Michael Barnes Jr. had hoped the high court would permit him to sue for paternity determination, which is necessary in order for him to seek parental rights. What is unique in this case is that Barnes is actually listed as the father on the birth certificate of his eight-year-old son. In fact, both parents even signed an affidavit of parentage following the boy's birth, and Barnes spent more than four years raising the child with the boy's mother.
Since then, the couple has ended their relationship, and Barnes would like to continue to play a role in his son's life. However, because the boy's mother was married to another man at the time of the boy's conception, Barnes is not recognized by Michigan law as the child's father.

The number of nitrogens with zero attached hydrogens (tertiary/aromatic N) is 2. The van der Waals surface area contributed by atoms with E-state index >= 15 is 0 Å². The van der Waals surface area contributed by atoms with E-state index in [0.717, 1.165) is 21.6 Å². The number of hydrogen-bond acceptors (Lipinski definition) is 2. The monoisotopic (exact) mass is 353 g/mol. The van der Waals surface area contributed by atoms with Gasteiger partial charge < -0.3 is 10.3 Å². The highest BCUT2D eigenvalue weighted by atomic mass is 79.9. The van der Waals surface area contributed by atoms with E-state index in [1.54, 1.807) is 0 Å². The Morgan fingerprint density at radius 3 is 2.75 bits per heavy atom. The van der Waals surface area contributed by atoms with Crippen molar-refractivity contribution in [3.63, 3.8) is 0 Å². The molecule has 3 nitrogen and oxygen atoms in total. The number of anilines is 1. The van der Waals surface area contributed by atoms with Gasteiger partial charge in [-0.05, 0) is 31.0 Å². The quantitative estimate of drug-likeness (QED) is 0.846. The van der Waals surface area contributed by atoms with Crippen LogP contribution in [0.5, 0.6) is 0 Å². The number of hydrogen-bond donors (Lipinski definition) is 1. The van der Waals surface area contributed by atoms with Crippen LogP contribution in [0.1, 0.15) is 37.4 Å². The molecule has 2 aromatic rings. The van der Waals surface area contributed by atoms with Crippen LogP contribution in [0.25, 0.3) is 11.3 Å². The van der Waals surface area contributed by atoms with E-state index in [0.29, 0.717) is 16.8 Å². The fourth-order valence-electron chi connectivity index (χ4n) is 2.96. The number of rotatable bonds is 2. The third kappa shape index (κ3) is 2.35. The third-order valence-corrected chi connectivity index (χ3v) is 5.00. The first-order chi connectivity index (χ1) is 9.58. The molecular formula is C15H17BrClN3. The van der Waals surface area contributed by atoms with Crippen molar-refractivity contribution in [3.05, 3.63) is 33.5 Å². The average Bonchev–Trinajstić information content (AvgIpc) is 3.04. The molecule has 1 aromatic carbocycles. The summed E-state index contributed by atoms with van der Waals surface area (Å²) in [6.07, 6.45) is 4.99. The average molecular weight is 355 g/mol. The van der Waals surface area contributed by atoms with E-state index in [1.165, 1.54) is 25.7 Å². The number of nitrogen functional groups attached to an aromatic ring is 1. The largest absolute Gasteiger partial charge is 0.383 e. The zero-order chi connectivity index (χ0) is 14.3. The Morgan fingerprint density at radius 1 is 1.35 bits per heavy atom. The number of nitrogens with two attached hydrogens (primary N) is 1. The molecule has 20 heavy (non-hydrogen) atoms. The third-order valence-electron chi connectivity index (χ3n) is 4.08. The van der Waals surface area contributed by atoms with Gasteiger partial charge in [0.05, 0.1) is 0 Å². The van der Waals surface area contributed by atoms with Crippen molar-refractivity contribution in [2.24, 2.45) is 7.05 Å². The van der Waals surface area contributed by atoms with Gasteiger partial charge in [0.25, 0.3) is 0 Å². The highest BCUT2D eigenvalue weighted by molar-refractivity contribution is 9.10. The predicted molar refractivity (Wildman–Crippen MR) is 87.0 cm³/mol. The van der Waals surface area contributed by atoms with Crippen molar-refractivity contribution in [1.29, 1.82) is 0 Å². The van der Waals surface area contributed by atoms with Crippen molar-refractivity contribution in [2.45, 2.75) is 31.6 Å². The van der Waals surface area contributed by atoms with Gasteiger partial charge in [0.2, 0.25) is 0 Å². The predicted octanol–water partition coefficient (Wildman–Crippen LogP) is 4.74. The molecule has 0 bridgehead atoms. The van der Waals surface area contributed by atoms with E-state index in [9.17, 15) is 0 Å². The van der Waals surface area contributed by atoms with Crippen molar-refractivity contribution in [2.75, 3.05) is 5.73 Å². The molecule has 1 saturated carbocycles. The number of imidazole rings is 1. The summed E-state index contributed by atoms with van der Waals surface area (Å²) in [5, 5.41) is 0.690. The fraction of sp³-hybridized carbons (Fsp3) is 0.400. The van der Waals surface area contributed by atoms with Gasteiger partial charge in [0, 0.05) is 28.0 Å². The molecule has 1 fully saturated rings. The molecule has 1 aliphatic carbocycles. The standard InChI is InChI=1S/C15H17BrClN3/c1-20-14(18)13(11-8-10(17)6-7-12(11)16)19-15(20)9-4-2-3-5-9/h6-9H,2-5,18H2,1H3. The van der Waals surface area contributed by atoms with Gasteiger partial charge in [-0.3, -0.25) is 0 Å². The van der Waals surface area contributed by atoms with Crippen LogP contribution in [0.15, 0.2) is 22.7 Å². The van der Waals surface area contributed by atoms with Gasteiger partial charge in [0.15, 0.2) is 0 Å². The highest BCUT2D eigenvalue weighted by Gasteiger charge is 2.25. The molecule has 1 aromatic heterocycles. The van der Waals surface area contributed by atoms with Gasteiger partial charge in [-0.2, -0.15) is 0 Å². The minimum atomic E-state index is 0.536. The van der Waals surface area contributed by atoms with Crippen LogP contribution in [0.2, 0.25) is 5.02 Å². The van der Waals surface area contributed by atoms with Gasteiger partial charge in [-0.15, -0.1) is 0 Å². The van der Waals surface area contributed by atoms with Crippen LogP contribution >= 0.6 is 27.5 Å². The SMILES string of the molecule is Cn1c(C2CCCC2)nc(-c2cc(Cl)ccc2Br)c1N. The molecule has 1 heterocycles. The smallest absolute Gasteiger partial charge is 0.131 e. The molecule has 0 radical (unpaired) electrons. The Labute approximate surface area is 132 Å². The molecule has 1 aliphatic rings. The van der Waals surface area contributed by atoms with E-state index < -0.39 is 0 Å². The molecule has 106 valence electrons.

In case you're not familiar with this issue, it's known as the "presumption of paternity." In many states, whenever a child is born to a married couple, the husband is automatically presumed to be the father. As a result, it's possible for a man to be legally and financially responsible for a child he did not biologically father.
In this case, though, it's preventing a man who believes he's the biological father from even attempting to prove that. And sadly, it leaves his son without his father's involvement in his young life.
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Related: Read the entire story in The Detroit News.